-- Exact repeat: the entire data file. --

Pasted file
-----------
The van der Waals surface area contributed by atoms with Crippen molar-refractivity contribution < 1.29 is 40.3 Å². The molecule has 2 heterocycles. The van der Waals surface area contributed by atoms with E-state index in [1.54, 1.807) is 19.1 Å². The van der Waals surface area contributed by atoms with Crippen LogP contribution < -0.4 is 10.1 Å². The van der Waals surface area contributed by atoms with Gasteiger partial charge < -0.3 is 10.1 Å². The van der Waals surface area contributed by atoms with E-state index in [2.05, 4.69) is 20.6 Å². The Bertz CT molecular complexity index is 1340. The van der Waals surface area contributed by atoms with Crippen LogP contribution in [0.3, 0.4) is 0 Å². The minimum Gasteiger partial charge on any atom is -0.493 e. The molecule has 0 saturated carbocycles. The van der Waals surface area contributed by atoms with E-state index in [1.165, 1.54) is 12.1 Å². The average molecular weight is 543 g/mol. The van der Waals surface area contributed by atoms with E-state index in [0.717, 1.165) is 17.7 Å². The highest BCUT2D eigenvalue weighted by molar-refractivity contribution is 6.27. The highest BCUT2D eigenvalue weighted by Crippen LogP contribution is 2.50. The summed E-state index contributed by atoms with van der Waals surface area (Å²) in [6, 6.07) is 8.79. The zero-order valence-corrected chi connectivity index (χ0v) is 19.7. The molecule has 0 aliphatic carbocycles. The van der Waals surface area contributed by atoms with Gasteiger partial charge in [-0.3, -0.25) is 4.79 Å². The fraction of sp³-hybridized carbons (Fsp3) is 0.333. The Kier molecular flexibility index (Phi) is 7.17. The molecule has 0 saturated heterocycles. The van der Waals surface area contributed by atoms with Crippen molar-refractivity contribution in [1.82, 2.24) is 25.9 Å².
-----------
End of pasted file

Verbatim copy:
The van der Waals surface area contributed by atoms with Crippen molar-refractivity contribution < 1.29 is 40.3 Å². The molecule has 2 heterocycles. The van der Waals surface area contributed by atoms with E-state index in [1.54, 1.807) is 19.1 Å². The van der Waals surface area contributed by atoms with Crippen LogP contribution < -0.4 is 10.1 Å². The van der Waals surface area contributed by atoms with Gasteiger partial charge < -0.3 is 10.1 Å². The van der Waals surface area contributed by atoms with E-state index in [2.05, 4.69) is 20.6 Å². The Bertz CT molecular complexity index is 1340. The van der Waals surface area contributed by atoms with Crippen LogP contribution in [0.3, 0.4) is 0 Å². The minimum Gasteiger partial charge on any atom is -0.493 e. The molecule has 0 saturated carbocycles. The van der Waals surface area contributed by atoms with E-state index in [1.165, 1.54) is 12.1 Å². The average molecular weight is 543 g/mol. The van der Waals surface area contributed by atoms with E-state index in [0.717, 1.165) is 17.7 Å². The highest BCUT2D eigenvalue weighted by molar-refractivity contribution is 6.27. The highest BCUT2D eigenvalue weighted by Crippen LogP contribution is 2.50. The summed E-state index contributed by atoms with van der Waals surface area (Å²) in [6, 6.07) is 8.79. The zero-order valence-corrected chi connectivity index (χ0v) is 19.7. The molecule has 0 aliphatic carbocycles. The van der Waals surface area contributed by atoms with Gasteiger partial charge in [-0.3, -0.25) is 4.79 Å². The fraction of sp³-hybridized carbons (Fsp3) is 0.333. The Kier molecular flexibility index (Phi) is 7.17. The molecule has 0 saturated heterocycles. The van der Waals surface area contributed by atoms with Crippen molar-refractivity contribution in [1.82, 2.24) is 25.9 Å².